Matthew Butterick; Effluents influence affluence: The economics of a web-based book, year two; In His Blog; 2015-08-08.
- <quote>We used a modified version of Ghostery  to tag tracking and
- beacons, pixels, cookies
- content targeting
monitoring the consumer.
receiving & using consumer datums.
- Google AdSense
- Yahoo yieldmanager
Bot Benchmark Report: What Makes a Publisher Premium; White Ops, commissioned by Digital Content Next (DCN); 2015-09; 32 pages.
tl;dr → 32 publishers. <quote>DCN didn’t name the specific publishers in the study, but it considers its members “premium” publishers — think big brands like ABC, The New York Times, and National Geographic.</quote>
The Bot Baseline: Fraud In Digital Advertising; White Ops, commissioned by the Association of National Advertisers (ANA); 2014-12; 57 pages; press release; landing.
tl;dr → <quote>White Ops, which left out the names of the advertiser and website in its published study, declined to comment [on the report]</quote>.
- <quote>Bot rates appear to be tied to publishers’ own audience development and traffic-sourcing policies, the study found. Practices such as selling data to third parties or purchasing traffic from outside vendors were associated with those publishers showing higher bot rates. Notable, also, is the finding that publishers with less overall traffic were more likely to have higher sophisticated bot rates.</quote>
For color, background & verisimilitude
- Jason Kint, CEO, Digital Content Next (DCN)
Brian O’Kelley (AppNexus); The Ad Blocking Controversy, Explained; In Forbes; 2015-09-23.
tl;dr → ad blockers reduce viable inventory; this reduces supply; it
willmight increase prices.
- it will be interesting times.
- The 2015 Ad Blocking Report: The Cost of Ad Blocking; PageFair with Adobe; 2015-08-09; 17 pages; landing; previously noted.
- Widely Cited Ad Blocking Study Finding $21.8 Billion Loss Is Incorrect; Alex Kantrowitz; In BuzzFeed; 2015-09-06; separately filled.
How to Build a Content Farm in 20 Minutes; Carles (Carlos Perez); In Motherboard; 2015-09-25.
Teaser: How Much of Your Audience is Fake? As Much as Inhumanly Possible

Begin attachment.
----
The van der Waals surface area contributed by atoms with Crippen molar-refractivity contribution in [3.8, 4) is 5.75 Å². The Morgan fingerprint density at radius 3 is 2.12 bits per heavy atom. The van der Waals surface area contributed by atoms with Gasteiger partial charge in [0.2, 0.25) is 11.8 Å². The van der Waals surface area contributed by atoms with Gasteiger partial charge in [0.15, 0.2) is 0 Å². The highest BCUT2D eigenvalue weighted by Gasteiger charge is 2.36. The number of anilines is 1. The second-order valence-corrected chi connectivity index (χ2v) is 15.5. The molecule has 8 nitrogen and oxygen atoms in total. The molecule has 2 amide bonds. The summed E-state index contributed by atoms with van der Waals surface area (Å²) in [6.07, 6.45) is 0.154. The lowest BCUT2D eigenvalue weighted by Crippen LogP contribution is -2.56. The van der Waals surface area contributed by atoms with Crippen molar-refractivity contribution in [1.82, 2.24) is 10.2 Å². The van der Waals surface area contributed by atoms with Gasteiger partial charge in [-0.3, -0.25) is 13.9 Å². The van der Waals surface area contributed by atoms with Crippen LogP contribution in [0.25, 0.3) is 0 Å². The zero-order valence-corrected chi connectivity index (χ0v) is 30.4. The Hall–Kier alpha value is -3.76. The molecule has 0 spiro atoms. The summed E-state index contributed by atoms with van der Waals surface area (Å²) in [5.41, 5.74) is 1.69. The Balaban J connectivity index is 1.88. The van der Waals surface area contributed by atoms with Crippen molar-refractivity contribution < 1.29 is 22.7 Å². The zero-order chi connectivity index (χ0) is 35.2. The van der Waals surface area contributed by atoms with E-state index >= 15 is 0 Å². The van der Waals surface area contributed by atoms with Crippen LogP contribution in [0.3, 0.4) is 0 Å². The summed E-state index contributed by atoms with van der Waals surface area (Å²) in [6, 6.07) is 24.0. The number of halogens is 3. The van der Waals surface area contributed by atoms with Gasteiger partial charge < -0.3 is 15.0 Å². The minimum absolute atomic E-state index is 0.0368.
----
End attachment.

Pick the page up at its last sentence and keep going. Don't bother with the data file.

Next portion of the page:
How Much of Your Audience is Fake?; Ben Elgin, Michael Riley, David Kocieniewski, and Joshua Brustein; In Bloomberg Business; 2015-09-23; separately noted.
Teaser: Marketers thought the Web would allow perfectly targeted ads. Hasn’t worked out that way.
- <quote>However, everything trackable is all just data fields that can easily be populated to game traffic auditors, or your own computer can be taken over by malware.</quote>
- <quote>It’s hard to see programmatic advertising as anything other than the most complex, and highly profitable remnant inventory scheme.</quote>
- big box content farms
- Comcast data
- <quote>When a media company is acquired, does the acquirer see fake, cheap traffic as part of the value, or a misleading element of inflated value? Pumping and dumping media companies is easier than ever.</quote>
- <quote>We all must realize that clickbait is not the problem. It’s only a standard tool in the broken economy of traffic jacking. </quote>
- <quote>When I’m browsing the internet, I usually realize that I am on a low quality site if programmatic ads are following me around. Somehow, I’ve navigated the the farthest reaches of the internet that is serving the cheapest ads to the longtailiest users who may be influenced by them. Programmatic ads means that you are in no-man’s land, where publishers weren’t integrated into native, social, and live programmed events.</quote>
- <quote>There is no way for the reader to stand up for themselves because even if you chose not to read, a robot will take your place.</quote>
Frederic Filloux; Adblockers: The Only Way Out; In His Blog entitled Monday Note; 2015-09-27.
tl;dr → it’s going to get worse before it gets better
- Factoids are recited
- The suggested response
- Acceptable ads will be defined.
- Low-end formats will disappear
- Paid-for models for news will rise